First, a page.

And then, only hours before we were to bring her home, the blessed Dougherty House Hospice called, and said, like a clarion call in the night, like an angel over a field of shepherds watching at night, “There is room in the Inn!”

And so we piled Mom into Karl’s wheelchair accessible seat in our van, and we left the hospital, and we kept going straight instead of taking a right, and we brought my mother to the hospice door, and a volunteer greeted us with no sign of pity but instead radiant hospitality, and said, “I know just what room you’ll be in.  I’ll bring warm cookies and hot coffee right on down once you get settled.”

And I could barely hold it together.  “That,” I squeaked, “would be very fine.”

Up until that point, Dad and I, who each have a habit of coping with humor that sometimes verges on the inappropriate, had been praying a familiar prayer, but with a twist.  Rather than a quiet and pious, “Come Lord Jesus, be our guest….” we offered it more like this: “Come Lord Jesus, BE OUR GUEST!”

YOU do it.

We are pooped.

(That’s vernacular for, “We are finite.”)

No amount of martinis and tears are going to help us this time.

We. Are. Pooped.

Finite.

Finis.

If you’re going to come, then come already.

And then we got a call, and cookies, and coffee, and suddenly there was a bit of the infinite breathing into our tired sails.

Jesus showed up.

Advent is the season where the finite yearns for the infinite, and in its infinite mystery, every now and we catch a glimpse of it.

Advent is the season of promises, the season in which we acknowledge that if everything were as it were supposed to be, we wouldn’t need the promises.  But given that we are finite, and things aren’t all as they are supposed to be (we could just as easily not have received that call, and we are fully aware that many people don’t), we can at least bend toward the promises, maybe even acting into them and out of them.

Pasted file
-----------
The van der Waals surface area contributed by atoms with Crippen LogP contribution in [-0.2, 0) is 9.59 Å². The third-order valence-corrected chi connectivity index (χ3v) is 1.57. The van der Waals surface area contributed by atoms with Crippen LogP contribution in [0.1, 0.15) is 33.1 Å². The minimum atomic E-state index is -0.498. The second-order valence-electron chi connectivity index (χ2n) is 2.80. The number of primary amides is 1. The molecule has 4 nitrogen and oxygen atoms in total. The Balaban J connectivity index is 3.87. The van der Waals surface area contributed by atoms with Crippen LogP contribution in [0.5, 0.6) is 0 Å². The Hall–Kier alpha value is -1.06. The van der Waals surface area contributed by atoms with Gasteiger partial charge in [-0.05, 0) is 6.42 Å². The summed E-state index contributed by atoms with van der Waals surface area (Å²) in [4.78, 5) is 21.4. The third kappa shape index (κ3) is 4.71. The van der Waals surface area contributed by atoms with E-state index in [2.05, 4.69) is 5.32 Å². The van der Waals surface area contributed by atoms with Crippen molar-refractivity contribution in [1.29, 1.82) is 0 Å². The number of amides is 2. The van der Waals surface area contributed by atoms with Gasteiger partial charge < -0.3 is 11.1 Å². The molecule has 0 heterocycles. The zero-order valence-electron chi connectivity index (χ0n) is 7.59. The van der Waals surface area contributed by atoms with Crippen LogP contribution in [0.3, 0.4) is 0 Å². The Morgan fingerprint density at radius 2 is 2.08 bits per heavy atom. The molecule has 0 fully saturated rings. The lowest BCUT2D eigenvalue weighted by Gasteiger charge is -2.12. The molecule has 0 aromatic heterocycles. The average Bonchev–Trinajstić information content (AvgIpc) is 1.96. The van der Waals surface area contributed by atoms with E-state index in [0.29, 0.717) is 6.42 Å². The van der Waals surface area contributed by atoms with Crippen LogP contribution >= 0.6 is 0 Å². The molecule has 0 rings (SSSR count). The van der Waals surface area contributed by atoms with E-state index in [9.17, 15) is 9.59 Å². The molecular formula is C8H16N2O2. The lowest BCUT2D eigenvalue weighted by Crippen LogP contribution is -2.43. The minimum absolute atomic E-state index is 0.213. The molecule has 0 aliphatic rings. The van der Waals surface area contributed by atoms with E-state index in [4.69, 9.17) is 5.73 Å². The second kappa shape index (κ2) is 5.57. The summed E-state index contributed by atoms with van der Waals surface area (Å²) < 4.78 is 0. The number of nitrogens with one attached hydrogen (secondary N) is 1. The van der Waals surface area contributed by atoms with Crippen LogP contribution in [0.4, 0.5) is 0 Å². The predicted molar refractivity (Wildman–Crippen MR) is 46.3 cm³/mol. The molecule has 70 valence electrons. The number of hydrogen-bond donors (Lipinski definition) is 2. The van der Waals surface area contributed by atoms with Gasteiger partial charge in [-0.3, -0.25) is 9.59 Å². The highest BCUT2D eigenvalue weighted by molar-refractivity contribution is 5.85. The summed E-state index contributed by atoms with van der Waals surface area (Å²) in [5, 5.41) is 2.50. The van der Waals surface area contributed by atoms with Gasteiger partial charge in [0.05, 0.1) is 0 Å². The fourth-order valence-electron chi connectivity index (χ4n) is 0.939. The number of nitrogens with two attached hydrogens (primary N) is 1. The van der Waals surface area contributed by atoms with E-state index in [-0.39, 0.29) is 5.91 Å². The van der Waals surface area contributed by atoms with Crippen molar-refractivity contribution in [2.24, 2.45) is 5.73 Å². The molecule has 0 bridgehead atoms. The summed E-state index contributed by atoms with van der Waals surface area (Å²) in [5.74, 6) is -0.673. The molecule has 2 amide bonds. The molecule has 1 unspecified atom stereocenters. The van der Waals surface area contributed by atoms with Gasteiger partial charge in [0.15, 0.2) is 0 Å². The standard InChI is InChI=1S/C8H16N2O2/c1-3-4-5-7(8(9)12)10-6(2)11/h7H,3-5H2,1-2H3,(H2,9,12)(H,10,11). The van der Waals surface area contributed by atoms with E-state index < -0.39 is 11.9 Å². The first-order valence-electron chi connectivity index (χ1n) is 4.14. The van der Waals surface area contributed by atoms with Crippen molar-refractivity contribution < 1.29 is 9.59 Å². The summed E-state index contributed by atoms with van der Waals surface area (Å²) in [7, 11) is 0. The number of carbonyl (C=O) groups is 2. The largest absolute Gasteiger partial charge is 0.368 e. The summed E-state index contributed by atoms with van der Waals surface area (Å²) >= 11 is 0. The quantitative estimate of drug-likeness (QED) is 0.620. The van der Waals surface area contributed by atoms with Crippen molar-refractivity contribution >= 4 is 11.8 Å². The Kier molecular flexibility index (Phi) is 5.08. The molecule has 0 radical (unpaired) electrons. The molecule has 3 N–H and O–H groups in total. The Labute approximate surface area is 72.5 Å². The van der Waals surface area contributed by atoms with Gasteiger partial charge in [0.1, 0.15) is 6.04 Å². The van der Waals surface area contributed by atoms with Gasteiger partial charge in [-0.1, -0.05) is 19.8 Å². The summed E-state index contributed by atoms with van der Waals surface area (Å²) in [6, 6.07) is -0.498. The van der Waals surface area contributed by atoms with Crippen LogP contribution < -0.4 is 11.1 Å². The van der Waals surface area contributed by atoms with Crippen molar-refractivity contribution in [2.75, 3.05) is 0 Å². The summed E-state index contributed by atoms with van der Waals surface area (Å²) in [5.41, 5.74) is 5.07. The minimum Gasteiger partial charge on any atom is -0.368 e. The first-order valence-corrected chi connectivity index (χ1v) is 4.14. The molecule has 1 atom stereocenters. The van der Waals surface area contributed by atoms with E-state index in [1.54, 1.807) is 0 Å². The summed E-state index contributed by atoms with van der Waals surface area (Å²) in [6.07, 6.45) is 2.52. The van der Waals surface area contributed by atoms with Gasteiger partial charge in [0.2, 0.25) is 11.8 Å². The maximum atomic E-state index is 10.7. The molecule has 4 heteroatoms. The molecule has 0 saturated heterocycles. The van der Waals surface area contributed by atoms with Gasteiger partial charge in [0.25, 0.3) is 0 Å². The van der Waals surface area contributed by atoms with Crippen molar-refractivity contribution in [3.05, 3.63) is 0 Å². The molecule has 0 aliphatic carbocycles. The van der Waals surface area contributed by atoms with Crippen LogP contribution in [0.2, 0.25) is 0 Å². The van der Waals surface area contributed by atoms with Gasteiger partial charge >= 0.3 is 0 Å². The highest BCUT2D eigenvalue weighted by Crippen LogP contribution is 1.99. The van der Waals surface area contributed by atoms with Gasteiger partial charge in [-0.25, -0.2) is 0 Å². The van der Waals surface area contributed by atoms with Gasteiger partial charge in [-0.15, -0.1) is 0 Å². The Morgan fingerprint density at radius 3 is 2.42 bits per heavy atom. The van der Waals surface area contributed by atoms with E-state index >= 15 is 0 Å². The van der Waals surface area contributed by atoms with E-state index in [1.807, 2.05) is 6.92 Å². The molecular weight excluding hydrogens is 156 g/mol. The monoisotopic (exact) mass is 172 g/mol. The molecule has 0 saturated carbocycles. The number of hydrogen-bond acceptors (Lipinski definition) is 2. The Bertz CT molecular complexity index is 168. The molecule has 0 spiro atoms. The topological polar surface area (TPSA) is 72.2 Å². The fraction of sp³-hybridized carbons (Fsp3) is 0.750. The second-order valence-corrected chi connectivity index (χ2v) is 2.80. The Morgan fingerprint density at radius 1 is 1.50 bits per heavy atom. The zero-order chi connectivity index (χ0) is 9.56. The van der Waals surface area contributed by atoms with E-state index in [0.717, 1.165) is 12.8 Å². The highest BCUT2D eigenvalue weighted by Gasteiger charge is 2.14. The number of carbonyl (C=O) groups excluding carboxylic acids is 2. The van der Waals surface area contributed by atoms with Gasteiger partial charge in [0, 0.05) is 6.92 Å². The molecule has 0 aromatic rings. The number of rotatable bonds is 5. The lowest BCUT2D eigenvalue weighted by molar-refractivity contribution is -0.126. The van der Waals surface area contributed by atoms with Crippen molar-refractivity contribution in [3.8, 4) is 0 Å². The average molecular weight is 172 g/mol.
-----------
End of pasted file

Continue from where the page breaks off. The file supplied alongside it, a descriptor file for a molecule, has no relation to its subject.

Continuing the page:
Advent is the season of remindings that beginnings lead to endings and endings lead to beginnings. And Advent tells us that this cycle is one of both painful truth and defiant hope.

Advent is the season of becoming incarnate: not just the Son of God as the Son of Mary, but Christians into Christ-made-known.

Turns out, Advent gives us a terrific tune about finitude, though I concede it doesn’t use the word either.

It goes like this (the melody is quite haunting, but I found no good recording of it, and so the lyrics will have to do):

 

Each winter as the year grows older,
we each grow older too.
The chill sets in a little colder.
The verities we knew seem shaken and untrue.

When race and class cry out for treason,
when sirens call for war,
they overshout the voice of reason
and scream till we ignore all we held dear before.

Yet I believe beyond believing
that life can spring from death,
that growth can flower from our grieving
that we can catch our breath
and turn transfixed by faith.

So even as the sun is turning
to journey to the north
the living flame in secret burning
can kindle on the earth
and bring God’s love to birth.

O child of ecstasy and sorrows,
O Prince of peace and pain,
brighten today’s world by tomorrow’s
renew our lives again
Lord Jesus come and reign!